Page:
Clinical implication of serum biomarkers and patient age in inflammatory demyelinating diseases
ANNALS OF CLINICAL AND TRANSLATIONAL NEUROLOGY | JUNE 04, 2020
Lee EJ, Lim YM, Kim S, Choi L, Kim H, Kim K, Kim HW, Lee JS and Kim KK
Ann Clin Transl Neurol. 2020 Jun 4
Serum synaptic proteins levels may change with age‐related neurodegeneration, affecting their clinical implications as a disease biomarker. We aimed to investigate neuronal and astroglial markers in patients with multiple sclerosis (MS) and aquaporin‐4 antibody‐seropositive neuromyelitis optica spectrum disorders (NMOSD) to compare the clinical implications of these markers according to age.
Using single‐molecule array assays, we measured neurofilament light (NfL) and glial fibrillary acidic protein (GFAP) in sera from consecutive patients with MS (n = 117) and NMOSD (n = 63). For each disease, we assessed correlations between these markers and disease severity (Expanded Disability Status Scale [EDSS]) scores according to three age groups (≤44, 45–54, and ≥55 years).
Although serum GFAP levels were significantly higher in patients with NMOSD than those with MS, levels of both serum markers revealed significant positive correlations with EDSS scores in both diseases. In MS patients, the degrees of correlation between serum NfL (or GFAP) levels and EDSS scores were similar across all age groups. However, in NMOSD patients, positive GFAP‐EDSS correlations were distinctively stronger in the youngest than in the oldest group. Conversely, there were no positive NfL‐EDSS correlations in NMOSD in the youngest group, but there were significant in the oldest group.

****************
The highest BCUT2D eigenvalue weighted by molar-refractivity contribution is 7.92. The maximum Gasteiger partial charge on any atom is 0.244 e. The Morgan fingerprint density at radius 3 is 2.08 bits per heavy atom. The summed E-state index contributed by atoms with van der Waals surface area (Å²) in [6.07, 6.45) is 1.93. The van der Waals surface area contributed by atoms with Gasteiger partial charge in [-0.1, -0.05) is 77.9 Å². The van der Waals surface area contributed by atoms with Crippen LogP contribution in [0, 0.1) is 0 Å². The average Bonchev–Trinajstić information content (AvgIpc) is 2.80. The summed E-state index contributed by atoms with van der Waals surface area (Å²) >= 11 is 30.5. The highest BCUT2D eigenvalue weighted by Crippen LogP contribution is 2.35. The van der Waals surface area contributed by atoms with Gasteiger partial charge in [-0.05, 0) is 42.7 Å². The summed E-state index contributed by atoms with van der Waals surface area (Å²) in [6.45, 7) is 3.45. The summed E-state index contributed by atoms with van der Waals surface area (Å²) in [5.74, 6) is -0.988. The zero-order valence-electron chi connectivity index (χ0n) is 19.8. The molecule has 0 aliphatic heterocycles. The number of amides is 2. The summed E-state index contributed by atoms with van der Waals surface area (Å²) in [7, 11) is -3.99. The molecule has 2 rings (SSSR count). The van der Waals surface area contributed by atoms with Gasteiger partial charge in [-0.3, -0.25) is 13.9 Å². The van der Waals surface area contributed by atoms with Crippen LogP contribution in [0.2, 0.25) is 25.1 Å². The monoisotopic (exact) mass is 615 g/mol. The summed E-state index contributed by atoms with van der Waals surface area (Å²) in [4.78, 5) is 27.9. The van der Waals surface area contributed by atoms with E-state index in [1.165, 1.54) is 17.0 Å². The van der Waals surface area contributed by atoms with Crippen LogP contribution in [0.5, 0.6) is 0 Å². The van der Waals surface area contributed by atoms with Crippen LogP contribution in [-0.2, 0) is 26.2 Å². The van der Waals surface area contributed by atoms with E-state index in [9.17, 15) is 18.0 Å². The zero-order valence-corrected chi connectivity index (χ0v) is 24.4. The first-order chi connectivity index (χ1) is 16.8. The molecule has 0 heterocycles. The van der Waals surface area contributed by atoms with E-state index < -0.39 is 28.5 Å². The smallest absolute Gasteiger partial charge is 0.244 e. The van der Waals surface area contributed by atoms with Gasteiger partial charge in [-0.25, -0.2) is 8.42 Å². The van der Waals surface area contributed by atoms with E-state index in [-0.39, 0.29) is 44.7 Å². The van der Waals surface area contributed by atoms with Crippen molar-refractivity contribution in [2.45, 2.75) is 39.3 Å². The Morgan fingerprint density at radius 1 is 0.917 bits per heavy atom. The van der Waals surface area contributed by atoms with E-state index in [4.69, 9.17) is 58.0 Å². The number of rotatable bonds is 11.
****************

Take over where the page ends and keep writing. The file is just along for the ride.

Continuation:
The degrees to which serum NfL and GFAP levels reflect disease severity vary significantly with patient age in NMOSD, but not in MS. These findings suggest that the pathological processes and progression differ between the diseases; hence, serum biomarker levels may need to be interpreted differently according to patient age and disease type.
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